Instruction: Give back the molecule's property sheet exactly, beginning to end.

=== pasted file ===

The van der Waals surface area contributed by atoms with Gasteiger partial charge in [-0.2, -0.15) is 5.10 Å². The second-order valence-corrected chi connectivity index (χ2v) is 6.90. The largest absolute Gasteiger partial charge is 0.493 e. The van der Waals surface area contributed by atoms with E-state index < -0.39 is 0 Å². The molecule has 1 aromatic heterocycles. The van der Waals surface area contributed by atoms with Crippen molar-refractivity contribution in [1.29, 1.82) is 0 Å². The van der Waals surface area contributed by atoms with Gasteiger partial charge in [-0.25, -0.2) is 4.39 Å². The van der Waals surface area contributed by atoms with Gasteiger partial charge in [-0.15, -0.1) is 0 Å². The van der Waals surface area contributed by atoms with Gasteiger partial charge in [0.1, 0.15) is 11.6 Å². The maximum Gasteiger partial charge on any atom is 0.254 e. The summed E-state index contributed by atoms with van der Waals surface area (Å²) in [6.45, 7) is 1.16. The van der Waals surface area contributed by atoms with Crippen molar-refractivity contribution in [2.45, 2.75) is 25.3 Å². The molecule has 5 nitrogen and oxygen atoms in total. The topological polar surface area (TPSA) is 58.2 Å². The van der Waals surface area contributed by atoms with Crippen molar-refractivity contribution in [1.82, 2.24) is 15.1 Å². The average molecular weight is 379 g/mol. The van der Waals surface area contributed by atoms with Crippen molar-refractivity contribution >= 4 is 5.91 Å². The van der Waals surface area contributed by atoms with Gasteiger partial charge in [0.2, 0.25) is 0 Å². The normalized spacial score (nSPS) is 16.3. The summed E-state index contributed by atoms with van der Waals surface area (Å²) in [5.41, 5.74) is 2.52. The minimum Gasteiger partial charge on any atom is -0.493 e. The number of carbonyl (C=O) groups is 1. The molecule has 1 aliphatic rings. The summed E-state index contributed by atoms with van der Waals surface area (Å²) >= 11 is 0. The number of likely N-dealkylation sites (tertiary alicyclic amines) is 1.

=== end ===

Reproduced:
The van der Waals surface area contributed by atoms with Gasteiger partial charge in [-0.2, -0.15) is 5.10 Å². The second-order valence-corrected chi connectivity index (χ2v) is 6.90. The largest absolute Gasteiger partial charge is 0.493 e. The van der Waals surface area contributed by atoms with E-state index < -0.39 is 0 Å². The molecule has 1 aromatic heterocycles. The van der Waals surface area contributed by atoms with Crippen molar-refractivity contribution in [1.29, 1.82) is 0 Å². The van der Waals surface area contributed by atoms with Gasteiger partial charge in [-0.25, -0.2) is 4.39 Å². The van der Waals surface area contributed by atoms with Gasteiger partial charge in [-0.15, -0.1) is 0 Å². The van der Waals surface area contributed by atoms with Gasteiger partial charge in [0.1, 0.15) is 11.6 Å². The maximum Gasteiger partial charge on any atom is 0.254 e. The summed E-state index contributed by atoms with van der Waals surface area (Å²) in [6.45, 7) is 1.16. The van der Waals surface area contributed by atoms with Crippen molar-refractivity contribution in [2.45, 2.75) is 25.3 Å². The molecule has 5 nitrogen and oxygen atoms in total. The topological polar surface area (TPSA) is 58.2 Å². The van der Waals surface area contributed by atoms with Crippen molar-refractivity contribution in [1.82, 2.24) is 15.1 Å². The average molecular weight is 379 g/mol. The van der Waals surface area contributed by atoms with Crippen molar-refractivity contribution >= 4 is 5.91 Å². The van der Waals surface area contributed by atoms with Gasteiger partial charge in [0.2, 0.25) is 0 Å². The normalized spacial score (nSPS) is 16.3. The summed E-state index contributed by atoms with van der Waals surface area (Å²) in [5.41, 5.74) is 2.52. The minimum Gasteiger partial charge on any atom is -0.493 e. The number of carbonyl (C=O) groups is 1. The molecule has 1 aliphatic rings. The summed E-state index contributed by atoms with van der Waals surface area (Å²) >= 11 is 0. The number of likely N-dealkylation sites (tertiary alicyclic amines) is 1.